Despite the push for LGBTQA characters in superhero fiction, few superhero comics have gone as far with representation as Joe Glass' The Pride. Your reaction to that sentence will undoubtedly establish whether The Pride: Fame Monster is right for you. If the idea of a superhero comic that asks "What if the Justice League were comprised of gay, bisexual and/or trans characters?" causes you to bristle, then nothing will likely convince you to read this fun sequel series to The Pride: I Need a Hero.
Picking up from the previous series, The Pride: Fame Monster opens with the new superhero team coming off its most recent victory. The best character from the previous volume, Bear, is in a coma, leaving the team down two members (Bear's son, Cub, is mostly at his father's bedside). Now led by not-Bruce Wayne, Wolf, The Pride is looking to expand its roster in order to be prepared for any cataclysmic events.
When a mysterious monster begins picking off concert attendees, a pop star named Siren asks The Pride to stop this unknown force from doing more harm.
The members of The Pride are all pastiches on established heroes, crossed with lovingly reclaimed LGBTQA stereotypes. Fabman, Wolf and Muscle Mary are obvious tributes to Superman, Batman and Wonder Woman, although they are given enough distinct characteristics to stand on their own. The only character who isn't distinguishable enough from his inspiration is Hyperion, a combination of DC's Doctor Manhattan and Marvel's Sentry.
But the rest of the cast have their own personal conflicts, which are integrated into the main plot: Fabman struggles with his occasionally thoughtless and tactless behavior; Wolf deals with being a closeted celebrity in the limelight; and Muscle Mary lingers with the guilt of the life she left behind, conflicting with the one she now leads. Her storyline, sadly, isn't given as much attention as it probably needs in these first two issues, but it's immediately compelling whenever it comes into play.
However, that point leads to the comic's biggest flaw. There are a multitude of interesting characters that are not given enough time on the page (at least, not in these first two issues). The book introduces so many characters, all of whom you want to see more of, but the issues introduce too many plot points to focus in on any one narrative for too long. Hopefully, later issues give these plot points more time to breathe.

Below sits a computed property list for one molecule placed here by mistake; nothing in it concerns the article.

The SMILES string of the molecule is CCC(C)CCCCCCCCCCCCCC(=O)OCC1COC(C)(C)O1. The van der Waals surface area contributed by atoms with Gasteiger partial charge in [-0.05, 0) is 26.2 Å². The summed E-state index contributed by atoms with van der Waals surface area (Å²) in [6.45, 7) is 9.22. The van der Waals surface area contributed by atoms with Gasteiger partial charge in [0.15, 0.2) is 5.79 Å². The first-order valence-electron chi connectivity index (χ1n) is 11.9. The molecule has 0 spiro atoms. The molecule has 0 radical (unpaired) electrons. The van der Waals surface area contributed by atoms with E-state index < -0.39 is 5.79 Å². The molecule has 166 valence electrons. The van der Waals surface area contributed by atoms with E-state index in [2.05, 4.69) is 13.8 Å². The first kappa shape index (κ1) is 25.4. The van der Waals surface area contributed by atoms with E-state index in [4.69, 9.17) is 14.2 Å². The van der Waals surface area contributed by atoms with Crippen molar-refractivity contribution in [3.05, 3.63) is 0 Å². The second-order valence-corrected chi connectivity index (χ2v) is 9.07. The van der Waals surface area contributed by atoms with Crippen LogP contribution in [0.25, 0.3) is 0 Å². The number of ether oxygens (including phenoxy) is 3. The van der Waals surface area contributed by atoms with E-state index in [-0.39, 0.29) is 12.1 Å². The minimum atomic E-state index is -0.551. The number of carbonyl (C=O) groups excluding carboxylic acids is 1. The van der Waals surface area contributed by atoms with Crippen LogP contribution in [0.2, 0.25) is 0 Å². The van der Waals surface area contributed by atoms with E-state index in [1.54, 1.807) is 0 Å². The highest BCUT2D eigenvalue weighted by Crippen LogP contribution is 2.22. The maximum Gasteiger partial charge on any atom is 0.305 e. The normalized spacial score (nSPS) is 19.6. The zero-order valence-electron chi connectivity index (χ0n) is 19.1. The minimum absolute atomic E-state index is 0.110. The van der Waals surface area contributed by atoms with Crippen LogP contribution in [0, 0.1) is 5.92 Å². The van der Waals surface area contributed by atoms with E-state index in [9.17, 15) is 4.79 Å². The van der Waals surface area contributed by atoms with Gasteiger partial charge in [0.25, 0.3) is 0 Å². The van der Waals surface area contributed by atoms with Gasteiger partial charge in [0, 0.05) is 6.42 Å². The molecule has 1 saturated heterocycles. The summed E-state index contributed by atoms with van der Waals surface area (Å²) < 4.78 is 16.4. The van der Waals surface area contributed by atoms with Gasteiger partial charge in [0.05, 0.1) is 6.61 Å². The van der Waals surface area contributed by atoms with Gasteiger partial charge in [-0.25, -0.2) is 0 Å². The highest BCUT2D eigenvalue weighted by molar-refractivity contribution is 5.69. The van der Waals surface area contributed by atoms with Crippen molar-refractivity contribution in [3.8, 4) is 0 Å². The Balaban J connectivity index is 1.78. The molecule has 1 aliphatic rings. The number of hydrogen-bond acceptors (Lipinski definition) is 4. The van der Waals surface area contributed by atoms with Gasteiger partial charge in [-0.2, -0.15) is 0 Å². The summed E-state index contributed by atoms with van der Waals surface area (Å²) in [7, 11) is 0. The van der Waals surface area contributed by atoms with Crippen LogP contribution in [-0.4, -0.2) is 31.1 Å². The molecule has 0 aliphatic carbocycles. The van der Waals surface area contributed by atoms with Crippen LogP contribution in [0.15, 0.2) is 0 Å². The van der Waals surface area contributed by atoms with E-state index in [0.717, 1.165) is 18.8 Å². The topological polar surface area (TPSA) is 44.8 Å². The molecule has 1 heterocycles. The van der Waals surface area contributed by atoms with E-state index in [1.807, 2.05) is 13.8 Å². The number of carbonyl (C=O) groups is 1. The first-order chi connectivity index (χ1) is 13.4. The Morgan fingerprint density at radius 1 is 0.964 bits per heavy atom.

Artist Cem Iroz's artwork is lovely, with each character sporting a unique look and aesthetic. But what really makes the art sing is Mark Dale's coloring, as the comic erupts to life with its array of colors. Some panels look a little flat or stiff, but only on occasion.
Glass uses the comic to examine real issues facing the LGBTQA community, with characters becoming mouth pieces for assorted talking points. While the superhero narrative offers a good lens through which these debates can be discussed, at times the momentum of the story stops as the characters wades into this discourse.
The exception for this is the Hyperion storyline, into which the larger issues are woven organically into the action. So much of this discourse is written in such a heartfelt manner that it doesn't feel distracting.
But here's the ultimate question: Do you want to read a superhero story that focuses on the socio-political discourse surrounding LGBTQA individuals? If so, The Pride: Fame Monster is something you may enjoy. Does this topic not interest you? The Pride is still recommended, if only to introduce you to a worldview you might not otherwise experience.